Current Solutions and Their Challenges

Fortunately for engineers, numerous connector solutions exist for industrial applications, but for all the benefits they provide, each has some disadvantages.

Connectors with high IPxx ratings provide protection against water and chemical ingress, but it is important to consider pressure and whether a connector can withstand direct impact with water, or merely resist submersion. Furthermore, not all materials will be able to resist all corrosive compounds, so it is essential that the housing material is carefully considered.


Example of connector for explosive environments (Harting Han Q series)

Figure 6. Example of connector for explosive environments (Harting Han Q series). Image used courtesy of Quarktwin


Metal connectors provide engineers with a great degree of mechanical strength but can also help to maintain signal integrity if grounded. A metal enclosure around a connector prevents electromagnetic radiation leakage and resists sources of electromagnetic interference (EMI), making them highly ideal for applications involving sensors and motor systems.

Mechanical connectors with locking features can be great for resisting vibration and shock. Connectors that deploy mechanically and/or color-keyed designs eliminate the dangers of incorrectly inserting cables, which reduces the likelihood of damaging systems and simplifies installation.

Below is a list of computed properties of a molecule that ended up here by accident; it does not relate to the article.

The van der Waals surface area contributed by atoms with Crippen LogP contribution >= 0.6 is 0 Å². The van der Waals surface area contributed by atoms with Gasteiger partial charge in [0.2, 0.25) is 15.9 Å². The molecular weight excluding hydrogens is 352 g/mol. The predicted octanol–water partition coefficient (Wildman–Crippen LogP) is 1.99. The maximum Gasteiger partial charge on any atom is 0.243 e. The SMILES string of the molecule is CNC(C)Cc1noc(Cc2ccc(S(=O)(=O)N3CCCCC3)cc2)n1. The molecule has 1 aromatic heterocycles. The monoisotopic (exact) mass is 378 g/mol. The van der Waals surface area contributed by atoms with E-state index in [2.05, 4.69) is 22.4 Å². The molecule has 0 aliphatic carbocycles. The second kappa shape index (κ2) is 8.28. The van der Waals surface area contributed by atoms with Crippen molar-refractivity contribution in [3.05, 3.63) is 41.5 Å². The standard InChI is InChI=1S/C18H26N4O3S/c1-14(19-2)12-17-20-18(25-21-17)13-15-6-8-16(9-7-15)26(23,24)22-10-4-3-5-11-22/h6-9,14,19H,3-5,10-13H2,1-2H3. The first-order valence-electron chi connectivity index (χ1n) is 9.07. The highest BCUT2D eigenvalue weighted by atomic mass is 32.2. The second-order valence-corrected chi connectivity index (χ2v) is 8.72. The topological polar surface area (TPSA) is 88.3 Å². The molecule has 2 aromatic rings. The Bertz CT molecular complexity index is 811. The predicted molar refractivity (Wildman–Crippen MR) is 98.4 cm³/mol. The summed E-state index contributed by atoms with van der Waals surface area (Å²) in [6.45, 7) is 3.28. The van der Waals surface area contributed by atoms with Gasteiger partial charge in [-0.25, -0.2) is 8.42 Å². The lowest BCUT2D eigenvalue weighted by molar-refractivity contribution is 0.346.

Issues Remain

But for all the benefits that modern connector options present, the changing nature of technology is creates new challenges.

One such challenge is the growing use of IIoT technologies and sensors requires connectors supporting greater bandwidths and more contact positions. While this is perfectly possible for commercial applications, trying to create industrial-rated connectors capable of withstanding temperature extremes, vibration, and corrosive atmospheres, all while providing plenty of high-bandwidth I/O connectors, is immensely difficult.